Guiding Eyes for the Blind Running Guides

It’s just before 8 am at the Guiding Eyes Training Center in Yorktown Heights NY, the dogs in the kennels are just beginning to wake up. As most of the staff and dogs prepare for their morning community run, Klinger, a German Shepherd eagerly jumps into his training van in anticipation of a different kind of run. Like many dedicated athletes Klinger prefers to get his exercise in first thing in the morning. In addition to being trained to be a guide dog, Klinger is being trained to guide a blind athlete on exercise runs. He doesn’t know that he is the first Guiding Eyes Dog to be trained to do this, Klinger just knows that he is excited to run!

Klinger and his instructor, Jolene
Klinger and his instructor, Jolene

As the first Guiding Eyes guide dog trained to guide while running, Klinger is a trailblazer. The running guides program is a pilot program designed to explore the question: is it possible to teach a dog to guide while running? Six months into the pilot program and the answer to this question is looking very positive. If successful, the Running Guides program will graduate its first team this August. To date, Klinger has logged more than 200 miles of running with his dedicated team of trainers Jolene Hollister, Nick Speranza and Ben Cawley.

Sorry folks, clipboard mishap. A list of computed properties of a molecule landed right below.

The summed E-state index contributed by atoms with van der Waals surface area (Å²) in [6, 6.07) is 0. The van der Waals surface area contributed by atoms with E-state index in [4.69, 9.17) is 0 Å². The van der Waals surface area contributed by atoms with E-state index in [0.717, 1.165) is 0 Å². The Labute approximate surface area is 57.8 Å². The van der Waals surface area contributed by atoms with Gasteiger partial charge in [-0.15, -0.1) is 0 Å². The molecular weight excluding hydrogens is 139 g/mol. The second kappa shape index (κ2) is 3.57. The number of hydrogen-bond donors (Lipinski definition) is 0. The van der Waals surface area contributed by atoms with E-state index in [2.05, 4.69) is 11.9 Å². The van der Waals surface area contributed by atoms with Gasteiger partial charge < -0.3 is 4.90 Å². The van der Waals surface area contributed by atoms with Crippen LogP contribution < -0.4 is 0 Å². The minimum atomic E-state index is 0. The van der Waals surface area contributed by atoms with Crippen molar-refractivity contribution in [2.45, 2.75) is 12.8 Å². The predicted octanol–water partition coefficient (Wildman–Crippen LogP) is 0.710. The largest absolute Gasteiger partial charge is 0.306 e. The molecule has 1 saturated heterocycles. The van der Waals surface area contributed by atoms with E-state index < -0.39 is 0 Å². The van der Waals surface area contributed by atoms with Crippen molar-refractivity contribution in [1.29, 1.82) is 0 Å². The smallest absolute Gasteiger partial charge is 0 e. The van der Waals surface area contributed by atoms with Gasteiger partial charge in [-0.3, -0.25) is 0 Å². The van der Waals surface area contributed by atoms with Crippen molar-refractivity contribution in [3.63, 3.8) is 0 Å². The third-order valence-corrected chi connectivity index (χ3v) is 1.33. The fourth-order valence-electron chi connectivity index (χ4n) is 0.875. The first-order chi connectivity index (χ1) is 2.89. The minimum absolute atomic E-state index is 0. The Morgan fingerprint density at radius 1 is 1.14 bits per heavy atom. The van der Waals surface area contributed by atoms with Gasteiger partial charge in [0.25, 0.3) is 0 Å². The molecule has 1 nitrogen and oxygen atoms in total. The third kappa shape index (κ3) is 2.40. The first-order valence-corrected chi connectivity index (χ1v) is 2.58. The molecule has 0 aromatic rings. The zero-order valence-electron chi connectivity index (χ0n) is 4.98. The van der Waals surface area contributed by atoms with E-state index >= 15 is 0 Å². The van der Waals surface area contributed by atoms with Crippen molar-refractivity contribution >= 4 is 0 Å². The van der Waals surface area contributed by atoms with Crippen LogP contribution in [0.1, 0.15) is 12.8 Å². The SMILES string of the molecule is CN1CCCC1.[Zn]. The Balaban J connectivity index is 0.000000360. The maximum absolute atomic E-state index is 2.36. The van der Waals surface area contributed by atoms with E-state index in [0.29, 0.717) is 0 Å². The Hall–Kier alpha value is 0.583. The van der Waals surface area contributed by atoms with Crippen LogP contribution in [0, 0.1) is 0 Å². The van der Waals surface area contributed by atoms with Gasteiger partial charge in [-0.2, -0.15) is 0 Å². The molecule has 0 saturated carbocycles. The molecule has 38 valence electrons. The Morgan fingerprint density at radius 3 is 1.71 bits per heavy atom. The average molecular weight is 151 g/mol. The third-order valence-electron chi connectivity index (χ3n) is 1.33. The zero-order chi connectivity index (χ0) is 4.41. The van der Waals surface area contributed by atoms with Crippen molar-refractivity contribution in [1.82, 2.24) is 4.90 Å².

This program was conceived when CEO Tom Panek and Vice President of Training Programs, Kathy Zubrycki set out to explore the possibility of Guiding Eyes for the blind to once again improve on our mission of greater independence for blind and visually impaired individuals. As a blind athlete himself, Tom Panek recognized the need for blind runners to have other options when it came to training. Treadmills and human guides are nice but limiting, would it be possible to train guide dog to guide a blind runner on an exercise run?

Klinger running with Guiding Eyes CEO, Tom Panek
Klinger running with Guiding Eyes CEO, Tom Panek

This pilot program is focusing on exploring the feasibility of selecting and specially training dogs for guiding their handlers on approved exercise routes prior to being issued in class. If this pilot program is successful, the vast majority of our graduating teams will continue to hear the recommendation that they should not be running with their Guiding Eyes guide dogs. Guiding Eyes will only recommend running for guide dog teams to graduates of the Running Guides program who have received a dog specifically selected, trained and evaluated for safely running while guiding.

We will continue to build our techniques and hope to one day shift from an experimental pilot to a fully implemented program. We will provide continuing updates through the Guiding Eyes website and newsletters.

Benjamin Cawley
Class Supervisor